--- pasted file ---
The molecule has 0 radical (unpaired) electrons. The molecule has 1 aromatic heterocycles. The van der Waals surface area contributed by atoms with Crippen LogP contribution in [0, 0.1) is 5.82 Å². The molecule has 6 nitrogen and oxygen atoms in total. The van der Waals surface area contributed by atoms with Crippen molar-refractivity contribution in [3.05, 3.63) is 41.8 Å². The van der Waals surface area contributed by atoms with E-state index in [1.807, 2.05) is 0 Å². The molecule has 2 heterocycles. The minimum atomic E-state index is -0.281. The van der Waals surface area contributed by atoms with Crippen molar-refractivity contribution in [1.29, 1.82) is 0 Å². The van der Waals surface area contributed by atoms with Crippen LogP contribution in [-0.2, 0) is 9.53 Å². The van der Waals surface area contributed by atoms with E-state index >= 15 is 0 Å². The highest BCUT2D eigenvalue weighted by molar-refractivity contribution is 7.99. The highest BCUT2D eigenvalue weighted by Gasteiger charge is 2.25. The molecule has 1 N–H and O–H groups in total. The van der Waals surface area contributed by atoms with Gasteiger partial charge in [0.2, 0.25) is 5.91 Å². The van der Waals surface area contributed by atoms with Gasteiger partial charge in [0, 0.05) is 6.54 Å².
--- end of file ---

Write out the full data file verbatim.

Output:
The molecule has 0 radical (unpaired) electrons. The molecule has 1 aromatic heterocycles. The van der Waals surface area contributed by atoms with Crippen LogP contribution in [0, 0.1) is 5.82 Å². The molecule has 6 nitrogen and oxygen atoms in total. The van der Waals surface area contributed by atoms with Crippen molar-refractivity contribution in [3.05, 3.63) is 41.8 Å². The van der Waals surface area contributed by atoms with E-state index in [1.807, 2.05) is 0 Å². The molecule has 2 heterocycles. The minimum atomic E-state index is -0.281. The van der Waals surface area contributed by atoms with Crippen molar-refractivity contribution in [1.29, 1.82) is 0 Å². The van der Waals surface area contributed by atoms with Crippen LogP contribution in [-0.2, 0) is 9.53 Å². The van der Waals surface area contributed by atoms with E-state index >= 15 is 0 Å². The highest BCUT2D eigenvalue weighted by molar-refractivity contribution is 7.99. The highest BCUT2D eigenvalue weighted by Gasteiger charge is 2.25. The molecule has 1 N–H and O–H groups in total. The van der Waals surface area contributed by atoms with Gasteiger partial charge in [0.2, 0.25) is 5.91 Å². The van der Waals surface area contributed by atoms with Gasteiger partial charge in [0, 0.05) is 6.54 Å².